The Market Street Prototyping Festival, being held this weekend in San Francisco, brings to life 50 community-driven designs. Last fall, an open call from Yerba Buena Center for the Arts, the San Francisco Planning Department, and the Knight Foundation yielded more than 200 project proposals, of which 50 were selected for their potential to make Market Street more engaging, and built for the three-day public showcase.
“The creativity of our communities should be reflected in our streets. By submitting an idea, or coming to the festival and voicing their thoughts, our citizens are shaping the city’s future to be more beautiful, meaningful and inclusive,” Deborah Cullinan, chief executive officer of Yerba Buena Center for the Arts, said in a release. “A community collaboration of this scale and nature has never been done before and is being studied by the Knight Foundation as a model for cross-city learning and neighborhood redevelopment.”
Each of the selected prototype teams was matched with one of five districts along Market Street: Civic Center, Central Market, Retail Heart, Financial, and Embarcadero. Teams then shaped their responses to these districts by speaking with community members and learning their preferences. In the Civic Center district, a team from HOK developed Fogplane, which was designed as a tribute to Karl the Fog and the various microclimates of San Francisco, according to team member Mini Chu. Made of white fabric stretched between chromed columns, Fogplane provides several layers of transparency and opacity depending on one's vantage point. "As people interact with it in its various capacities and create serendipitous moments while creating space and touch, the project accumulates traces and memories of the bodies," Chu says. "Fogplane's fabric sheets mimic the fog's qualities of light, density, visibility, opacity and depth."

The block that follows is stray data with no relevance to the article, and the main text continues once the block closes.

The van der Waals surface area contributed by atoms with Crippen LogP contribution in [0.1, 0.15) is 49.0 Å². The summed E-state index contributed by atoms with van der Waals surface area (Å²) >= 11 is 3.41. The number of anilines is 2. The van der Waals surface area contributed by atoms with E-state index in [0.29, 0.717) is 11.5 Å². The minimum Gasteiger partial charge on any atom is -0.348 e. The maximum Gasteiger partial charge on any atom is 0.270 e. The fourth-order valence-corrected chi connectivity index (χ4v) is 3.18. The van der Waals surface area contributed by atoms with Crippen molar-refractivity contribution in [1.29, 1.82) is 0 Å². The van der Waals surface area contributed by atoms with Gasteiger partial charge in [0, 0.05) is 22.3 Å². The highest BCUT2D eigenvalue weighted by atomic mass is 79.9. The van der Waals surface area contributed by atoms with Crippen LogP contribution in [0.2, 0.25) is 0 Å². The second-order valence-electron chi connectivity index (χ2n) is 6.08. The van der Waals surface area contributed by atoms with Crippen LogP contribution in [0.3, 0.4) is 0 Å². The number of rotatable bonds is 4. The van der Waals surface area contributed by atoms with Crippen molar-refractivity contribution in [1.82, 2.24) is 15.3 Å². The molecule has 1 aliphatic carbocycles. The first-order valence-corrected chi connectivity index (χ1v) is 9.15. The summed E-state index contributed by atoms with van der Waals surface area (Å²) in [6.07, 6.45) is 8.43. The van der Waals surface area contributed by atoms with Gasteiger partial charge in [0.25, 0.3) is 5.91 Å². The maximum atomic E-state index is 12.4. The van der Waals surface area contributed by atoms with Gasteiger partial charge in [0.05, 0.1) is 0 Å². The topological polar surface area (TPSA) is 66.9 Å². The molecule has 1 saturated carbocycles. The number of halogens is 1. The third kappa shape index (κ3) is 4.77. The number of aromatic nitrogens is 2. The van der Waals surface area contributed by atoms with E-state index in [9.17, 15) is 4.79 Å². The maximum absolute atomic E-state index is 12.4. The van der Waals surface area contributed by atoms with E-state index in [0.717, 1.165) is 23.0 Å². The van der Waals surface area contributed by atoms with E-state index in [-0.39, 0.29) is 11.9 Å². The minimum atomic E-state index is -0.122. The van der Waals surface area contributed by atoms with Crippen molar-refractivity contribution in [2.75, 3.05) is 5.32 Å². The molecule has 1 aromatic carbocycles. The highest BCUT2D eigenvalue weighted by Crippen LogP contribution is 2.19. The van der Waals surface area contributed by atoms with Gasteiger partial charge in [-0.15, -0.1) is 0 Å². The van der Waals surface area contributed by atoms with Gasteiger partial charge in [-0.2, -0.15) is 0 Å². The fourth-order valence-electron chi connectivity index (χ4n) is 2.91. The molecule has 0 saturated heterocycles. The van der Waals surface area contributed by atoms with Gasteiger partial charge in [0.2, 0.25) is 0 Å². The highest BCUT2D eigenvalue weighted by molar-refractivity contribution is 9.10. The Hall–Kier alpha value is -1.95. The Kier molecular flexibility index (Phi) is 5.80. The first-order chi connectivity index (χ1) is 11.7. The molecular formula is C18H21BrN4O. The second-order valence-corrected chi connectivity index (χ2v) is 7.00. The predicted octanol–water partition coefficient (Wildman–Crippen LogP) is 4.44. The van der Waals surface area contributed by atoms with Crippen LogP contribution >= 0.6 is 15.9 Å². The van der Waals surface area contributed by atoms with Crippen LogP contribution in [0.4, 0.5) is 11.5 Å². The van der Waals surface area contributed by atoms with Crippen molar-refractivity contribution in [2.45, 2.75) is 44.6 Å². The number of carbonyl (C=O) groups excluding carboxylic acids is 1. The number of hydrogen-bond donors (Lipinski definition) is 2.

Also in the Civic Center district is The Show Box, designed by local firm Jensen Architects, which comprises a series of cardboard tubes forming a variable topography for seating and small-scale performances.
In the Financial district, Future Cities Lab developed Data Lanterns, which use colored light to display data from the city's transit systems, and could be deployed citywide as non-invasive light post signals.
David Baker Architects designed peepSHOW as a viewing station at the intersection of 7th and Market Streets to curate views of specific details in the Central Market district. The structure includes apertures that frame certain elements of the streetscape, each of which is accompanied by an explanatory audio snippet.
A redesign of Market Street is slated for 2018, and a smaller group of these prototypes will be realized as part of San Francisco's Better Market Street initiative.